I often tell clients that they should get an estate plan done and wrap it up and put it under the Christmas tree. Those clients who have experienced a nasty probate understand what I mean. Those who haven’t feel like it’s a pretty lame gift to get their kids. Even if you haven’t experienced a nasty probate, you should know that having an estate plan protects your kids in so many ways. Here are some of the most important ways a good plan helps the kiddos:
- Avoids Power Struggles. If you don’t designate an executor in a Will, state law directs who will be the executor (i.e., the person who will take care of business after you have died). If you have more than one adult child, this puts the decision on your children to decide who should be the executor. Alternatively (and inconveniently), multiple children will be required to act together, which is typically not advisable in this context.
(Pro tip: sometimes a kid is not the best option for executor. Sometimes families want to keep their kids out of their probate because it might affect the kids’ relationships or because their kids – while awesome at a lot of things – do not have the skill set required to handle a probate. In this case, you can appoint a close family friend, sibling, or professional to be executor.)
2. Avoids Fights. Not only does a Will clarify where your estate is going, you can also make a list separate from your Will that directs certain items of personal property to go to certain people. This is particularly important for items with high sentimental value, even if they don’t have any monetary value. For example: mom’s Christmas frog that always sat on the mantel or dad’s Hawaiian shirt that he got in Maui during Sally’s wedding. Kids want sentimental stuff. Help them avoid awkward conversations (that can quickly turn negative) by outlining exactly what they get.
3. Avoids Confusion. A Will is the only way to state who should be the guardian of your minor child if both of parents die before the child turns 18. As such, anyone with younger children should have a Will in place to tell us who should be the guardian. If not clarified by mom & dad, the family is left to figure out what is best for the kiddo: Should he be moved to North Carolina to live with his Aunt Erica? Should she stay here in Washington to finish out high school? For the little kiddos out there, make sure to clarify where they’re going and with whom they will live!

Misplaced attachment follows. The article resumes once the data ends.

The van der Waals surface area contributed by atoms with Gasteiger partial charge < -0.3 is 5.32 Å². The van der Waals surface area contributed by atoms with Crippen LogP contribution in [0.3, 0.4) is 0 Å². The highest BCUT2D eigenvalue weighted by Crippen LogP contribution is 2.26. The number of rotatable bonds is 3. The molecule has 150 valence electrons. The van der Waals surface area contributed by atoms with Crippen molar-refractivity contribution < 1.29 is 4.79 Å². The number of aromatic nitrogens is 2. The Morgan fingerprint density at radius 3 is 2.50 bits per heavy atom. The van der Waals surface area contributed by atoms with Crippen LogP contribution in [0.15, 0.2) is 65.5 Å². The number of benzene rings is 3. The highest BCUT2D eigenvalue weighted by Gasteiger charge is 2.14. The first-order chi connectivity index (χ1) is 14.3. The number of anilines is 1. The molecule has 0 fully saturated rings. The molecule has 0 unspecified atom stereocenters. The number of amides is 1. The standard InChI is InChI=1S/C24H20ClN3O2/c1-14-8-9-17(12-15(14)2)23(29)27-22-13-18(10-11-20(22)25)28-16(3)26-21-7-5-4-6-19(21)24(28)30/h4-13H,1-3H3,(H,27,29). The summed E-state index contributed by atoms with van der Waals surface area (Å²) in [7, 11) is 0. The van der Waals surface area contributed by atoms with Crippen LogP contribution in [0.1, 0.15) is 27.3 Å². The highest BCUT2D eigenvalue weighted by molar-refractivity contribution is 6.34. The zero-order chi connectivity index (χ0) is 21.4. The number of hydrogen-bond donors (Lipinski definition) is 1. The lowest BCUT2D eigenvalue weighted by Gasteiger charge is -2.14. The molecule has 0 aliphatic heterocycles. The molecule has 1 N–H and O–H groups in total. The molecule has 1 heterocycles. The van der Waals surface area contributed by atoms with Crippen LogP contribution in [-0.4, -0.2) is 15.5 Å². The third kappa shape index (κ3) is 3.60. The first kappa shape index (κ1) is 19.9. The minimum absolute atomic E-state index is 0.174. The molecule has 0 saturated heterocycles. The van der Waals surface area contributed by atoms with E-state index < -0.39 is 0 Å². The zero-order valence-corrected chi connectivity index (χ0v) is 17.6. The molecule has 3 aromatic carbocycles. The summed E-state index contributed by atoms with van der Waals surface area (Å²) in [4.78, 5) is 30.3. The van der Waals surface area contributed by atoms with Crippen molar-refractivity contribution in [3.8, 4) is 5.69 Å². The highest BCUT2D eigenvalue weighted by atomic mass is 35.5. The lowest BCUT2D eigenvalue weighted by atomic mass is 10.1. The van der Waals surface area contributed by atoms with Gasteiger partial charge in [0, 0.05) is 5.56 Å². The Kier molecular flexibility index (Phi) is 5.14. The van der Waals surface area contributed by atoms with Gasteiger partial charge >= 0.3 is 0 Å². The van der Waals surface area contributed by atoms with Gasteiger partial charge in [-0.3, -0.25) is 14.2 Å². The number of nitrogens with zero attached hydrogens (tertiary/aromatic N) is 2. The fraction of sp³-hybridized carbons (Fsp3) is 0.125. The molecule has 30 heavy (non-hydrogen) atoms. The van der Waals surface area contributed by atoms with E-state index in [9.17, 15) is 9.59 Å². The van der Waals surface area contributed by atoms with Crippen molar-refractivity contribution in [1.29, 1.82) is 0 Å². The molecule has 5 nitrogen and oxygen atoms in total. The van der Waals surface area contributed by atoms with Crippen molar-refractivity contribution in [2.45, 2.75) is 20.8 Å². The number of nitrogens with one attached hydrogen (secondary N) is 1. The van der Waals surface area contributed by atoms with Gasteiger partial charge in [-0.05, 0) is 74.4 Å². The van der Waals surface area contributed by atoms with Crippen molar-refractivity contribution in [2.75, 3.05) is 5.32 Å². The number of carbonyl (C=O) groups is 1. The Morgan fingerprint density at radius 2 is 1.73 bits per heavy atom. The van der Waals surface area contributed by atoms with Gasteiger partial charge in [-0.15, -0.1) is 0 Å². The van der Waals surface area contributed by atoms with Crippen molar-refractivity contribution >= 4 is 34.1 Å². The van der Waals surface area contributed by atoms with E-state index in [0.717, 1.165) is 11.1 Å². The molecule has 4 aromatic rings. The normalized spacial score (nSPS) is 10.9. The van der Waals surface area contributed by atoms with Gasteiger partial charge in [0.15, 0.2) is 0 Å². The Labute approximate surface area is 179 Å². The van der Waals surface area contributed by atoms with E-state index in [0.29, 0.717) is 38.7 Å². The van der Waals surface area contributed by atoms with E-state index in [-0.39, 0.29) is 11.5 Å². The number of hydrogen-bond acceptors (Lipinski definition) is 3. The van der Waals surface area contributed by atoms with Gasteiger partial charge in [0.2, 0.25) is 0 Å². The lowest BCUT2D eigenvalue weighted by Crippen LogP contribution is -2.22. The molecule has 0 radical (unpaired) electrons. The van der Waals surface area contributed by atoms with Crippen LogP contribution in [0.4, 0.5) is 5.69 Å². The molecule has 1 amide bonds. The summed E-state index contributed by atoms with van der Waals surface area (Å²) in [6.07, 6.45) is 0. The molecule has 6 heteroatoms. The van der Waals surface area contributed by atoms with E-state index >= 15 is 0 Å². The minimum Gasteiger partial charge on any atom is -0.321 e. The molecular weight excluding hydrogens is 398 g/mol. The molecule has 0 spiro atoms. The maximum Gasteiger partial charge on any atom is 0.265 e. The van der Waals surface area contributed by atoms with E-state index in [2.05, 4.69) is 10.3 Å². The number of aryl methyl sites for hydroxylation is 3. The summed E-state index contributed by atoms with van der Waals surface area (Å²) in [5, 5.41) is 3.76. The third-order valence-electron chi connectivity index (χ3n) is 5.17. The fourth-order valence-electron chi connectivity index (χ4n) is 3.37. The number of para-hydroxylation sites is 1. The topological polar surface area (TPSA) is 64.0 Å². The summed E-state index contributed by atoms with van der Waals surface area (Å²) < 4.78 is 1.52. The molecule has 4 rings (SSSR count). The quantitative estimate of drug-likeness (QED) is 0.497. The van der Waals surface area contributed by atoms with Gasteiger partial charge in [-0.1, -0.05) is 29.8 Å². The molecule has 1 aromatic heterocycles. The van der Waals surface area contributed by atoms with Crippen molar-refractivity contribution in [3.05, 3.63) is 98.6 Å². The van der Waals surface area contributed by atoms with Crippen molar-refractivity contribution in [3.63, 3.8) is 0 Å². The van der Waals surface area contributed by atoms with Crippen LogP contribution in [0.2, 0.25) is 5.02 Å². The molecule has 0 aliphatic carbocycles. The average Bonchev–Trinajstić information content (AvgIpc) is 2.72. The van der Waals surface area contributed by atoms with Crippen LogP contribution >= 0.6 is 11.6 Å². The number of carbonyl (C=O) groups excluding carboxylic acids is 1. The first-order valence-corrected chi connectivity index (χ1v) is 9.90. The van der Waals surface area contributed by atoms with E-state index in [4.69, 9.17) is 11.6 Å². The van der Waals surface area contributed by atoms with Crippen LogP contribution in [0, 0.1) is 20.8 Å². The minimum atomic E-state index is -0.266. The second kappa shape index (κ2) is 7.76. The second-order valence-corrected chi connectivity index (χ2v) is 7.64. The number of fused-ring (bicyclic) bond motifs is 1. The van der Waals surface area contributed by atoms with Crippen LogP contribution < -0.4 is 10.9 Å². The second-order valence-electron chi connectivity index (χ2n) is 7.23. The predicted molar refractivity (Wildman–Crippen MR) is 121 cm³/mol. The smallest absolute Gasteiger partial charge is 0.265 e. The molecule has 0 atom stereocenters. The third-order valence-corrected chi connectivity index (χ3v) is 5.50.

4. Avoids Awful Decisions. One of the worst cases I’ve worked on is one where a close friend had to decide whether to continue giving her mother, who was in a coma, life-sustaining treatments even when the doctors said they would only prolong the process of her mother’s death. Ugh. Worst decision ever. We didn’t know what her mother wanted, so it was on my friend and her brother to decide, which is a nightmare for any parent or child. If their mother had signed a health care directive, we could have simply implemented what their mother wanted instead of guessing what she would have wanted.
5. Avoids Guardianship. A power of attorney is used to appoint a person to make decisions for you if you’re incapacitated, meaning you can’t manage your affairs anymore. When presented, the person appointed can simply step into your shoes and start making those decisions. If you don’t have a power of attorney, you have to start a guardianship, which is the legal process to appoint a decision-maker (guardian) for you. This is expensive and time-consuming but easy to avoid with a power of attorney.
While you might not think of an estate plan as a great Christmas gift, know this: your kids will certainly thank you for it later. (Don’t tell them I told you to get this instead of the new iPhone.)